Alphabet CFO Ruth Porat said the Google parent company’s deals strategy is largely focused on cloud companies.
“The acquisitions that we’ve talked about really in particular fill in holes in cloud and that’s been really valuable,” Porat told Kara Swisher at the Code Conference at the Terranea Resort in California.
She declined to state what companies might be on the table.
She acknowledged the company has “a small pile of cash,” presumably referring to the the roughly $47 billion the company could bring back to the United States if a temporary tax break passes.
“If we’re not investing now, we’re going to rue the day that we didn’t,” she said about Google’s opportunity with cloud at a separate point in the interview.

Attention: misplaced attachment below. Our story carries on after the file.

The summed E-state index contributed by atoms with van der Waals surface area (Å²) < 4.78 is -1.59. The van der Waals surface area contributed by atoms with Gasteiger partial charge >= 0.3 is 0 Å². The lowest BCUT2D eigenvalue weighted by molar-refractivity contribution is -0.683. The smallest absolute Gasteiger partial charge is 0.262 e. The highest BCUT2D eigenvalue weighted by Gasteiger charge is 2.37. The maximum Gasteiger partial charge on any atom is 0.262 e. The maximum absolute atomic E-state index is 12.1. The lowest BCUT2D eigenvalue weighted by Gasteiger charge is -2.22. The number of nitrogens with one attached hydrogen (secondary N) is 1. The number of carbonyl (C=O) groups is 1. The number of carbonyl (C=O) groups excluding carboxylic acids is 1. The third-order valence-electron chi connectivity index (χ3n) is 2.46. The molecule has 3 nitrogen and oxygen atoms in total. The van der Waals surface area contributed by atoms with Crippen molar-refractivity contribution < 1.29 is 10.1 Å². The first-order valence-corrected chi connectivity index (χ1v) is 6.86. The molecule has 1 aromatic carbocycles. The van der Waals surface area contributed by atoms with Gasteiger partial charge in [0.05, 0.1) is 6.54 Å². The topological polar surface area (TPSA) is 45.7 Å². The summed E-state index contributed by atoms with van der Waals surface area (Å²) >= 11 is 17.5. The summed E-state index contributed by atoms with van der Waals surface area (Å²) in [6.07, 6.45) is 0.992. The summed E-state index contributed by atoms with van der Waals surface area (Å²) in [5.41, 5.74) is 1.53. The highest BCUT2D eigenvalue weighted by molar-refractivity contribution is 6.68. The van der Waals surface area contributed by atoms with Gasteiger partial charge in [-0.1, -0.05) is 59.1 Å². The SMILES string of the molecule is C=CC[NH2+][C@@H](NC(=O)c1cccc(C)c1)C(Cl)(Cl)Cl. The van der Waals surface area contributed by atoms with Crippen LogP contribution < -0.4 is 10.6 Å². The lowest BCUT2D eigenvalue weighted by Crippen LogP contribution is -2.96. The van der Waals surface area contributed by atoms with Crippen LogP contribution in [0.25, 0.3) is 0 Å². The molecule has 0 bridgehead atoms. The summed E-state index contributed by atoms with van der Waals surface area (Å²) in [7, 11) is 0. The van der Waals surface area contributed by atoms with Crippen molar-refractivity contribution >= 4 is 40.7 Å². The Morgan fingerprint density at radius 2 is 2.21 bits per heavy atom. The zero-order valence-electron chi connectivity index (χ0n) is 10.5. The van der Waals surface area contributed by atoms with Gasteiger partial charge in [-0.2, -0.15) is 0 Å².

We can assume any acquired cloud company would become a part of Alphabet subsidiary Google, rather than becoming its own subsidiary. Google ranks third among cloud providers, behind Amazon and Microsoft, and if it wants to catch up quickly it’s going to need to shop for cloud companies that can deliver sizable customer bases.
Here’s an excerpt from what she said:
“The main thing that we’ve said is that the primary use for that [pile of cash] is organic growth and acquisition growth. We look at acquisitions all the time. We’ve done some really important ones for us — YouTube and DoubleClick and others came to us through acquisition. But we have a high bar. The acquisitions that we’ve talked about really in particular fill in holes in cloud and that’s been really valuable.”
Watch the full interview at Recode’s Code Conference below.
This article originally appeared on Recode.net.